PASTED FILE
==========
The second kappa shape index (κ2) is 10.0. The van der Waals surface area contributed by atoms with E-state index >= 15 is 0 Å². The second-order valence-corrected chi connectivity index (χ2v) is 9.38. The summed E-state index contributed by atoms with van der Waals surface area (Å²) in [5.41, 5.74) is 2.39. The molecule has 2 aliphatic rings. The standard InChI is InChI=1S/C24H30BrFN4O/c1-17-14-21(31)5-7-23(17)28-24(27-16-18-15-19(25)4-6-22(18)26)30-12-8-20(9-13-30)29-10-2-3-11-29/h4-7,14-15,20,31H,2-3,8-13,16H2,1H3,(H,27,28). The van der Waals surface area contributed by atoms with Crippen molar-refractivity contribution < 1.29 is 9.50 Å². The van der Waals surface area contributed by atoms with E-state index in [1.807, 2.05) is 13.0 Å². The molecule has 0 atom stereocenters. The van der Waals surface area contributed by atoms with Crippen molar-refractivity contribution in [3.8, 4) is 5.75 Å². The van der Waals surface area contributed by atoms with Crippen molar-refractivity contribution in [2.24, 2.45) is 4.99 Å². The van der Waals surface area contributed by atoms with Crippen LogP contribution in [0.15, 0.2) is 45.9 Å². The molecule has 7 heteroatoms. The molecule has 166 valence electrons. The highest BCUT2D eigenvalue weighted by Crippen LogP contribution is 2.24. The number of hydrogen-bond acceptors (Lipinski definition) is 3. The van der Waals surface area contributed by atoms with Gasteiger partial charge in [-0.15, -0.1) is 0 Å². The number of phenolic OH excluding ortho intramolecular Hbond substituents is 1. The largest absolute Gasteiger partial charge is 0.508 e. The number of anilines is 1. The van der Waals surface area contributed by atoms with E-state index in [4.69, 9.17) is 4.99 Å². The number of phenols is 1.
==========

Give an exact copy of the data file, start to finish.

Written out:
The second kappa shape index (κ2) is 10.0. The van der Waals surface area contributed by atoms with E-state index >= 15 is 0 Å². The second-order valence-corrected chi connectivity index (χ2v) is 9.38. The summed E-state index contributed by atoms with van der Waals surface area (Å²) in [5.41, 5.74) is 2.39. The molecule has 2 aliphatic rings. The standard InChI is InChI=1S/C24H30BrFN4O/c1-17-14-21(31)5-7-23(17)28-24(27-16-18-15-19(25)4-6-22(18)26)30-12-8-20(9-13-30)29-10-2-3-11-29/h4-7,14-15,20,31H,2-3,8-13,16H2,1H3,(H,27,28). The van der Waals surface area contributed by atoms with Crippen molar-refractivity contribution < 1.29 is 9.50 Å². The van der Waals surface area contributed by atoms with E-state index in [1.807, 2.05) is 13.0 Å². The molecule has 0 atom stereocenters. The van der Waals surface area contributed by atoms with Crippen molar-refractivity contribution in [3.8, 4) is 5.75 Å². The van der Waals surface area contributed by atoms with Crippen molar-refractivity contribution in [2.24, 2.45) is 4.99 Å². The van der Waals surface area contributed by atoms with Crippen LogP contribution in [0.15, 0.2) is 45.9 Å². The molecule has 7 heteroatoms. The molecule has 166 valence electrons. The highest BCUT2D eigenvalue weighted by Crippen LogP contribution is 2.24. The number of hydrogen-bond acceptors (Lipinski definition) is 3. The van der Waals surface area contributed by atoms with Gasteiger partial charge in [-0.15, -0.1) is 0 Å². The number of phenolic OH excluding ortho intramolecular Hbond substituents is 1. The largest absolute Gasteiger partial charge is 0.508 e. The number of anilines is 1. The van der Waals surface area contributed by atoms with E-state index in [4.69, 9.17) is 4.99 Å². The number of phenols is 1.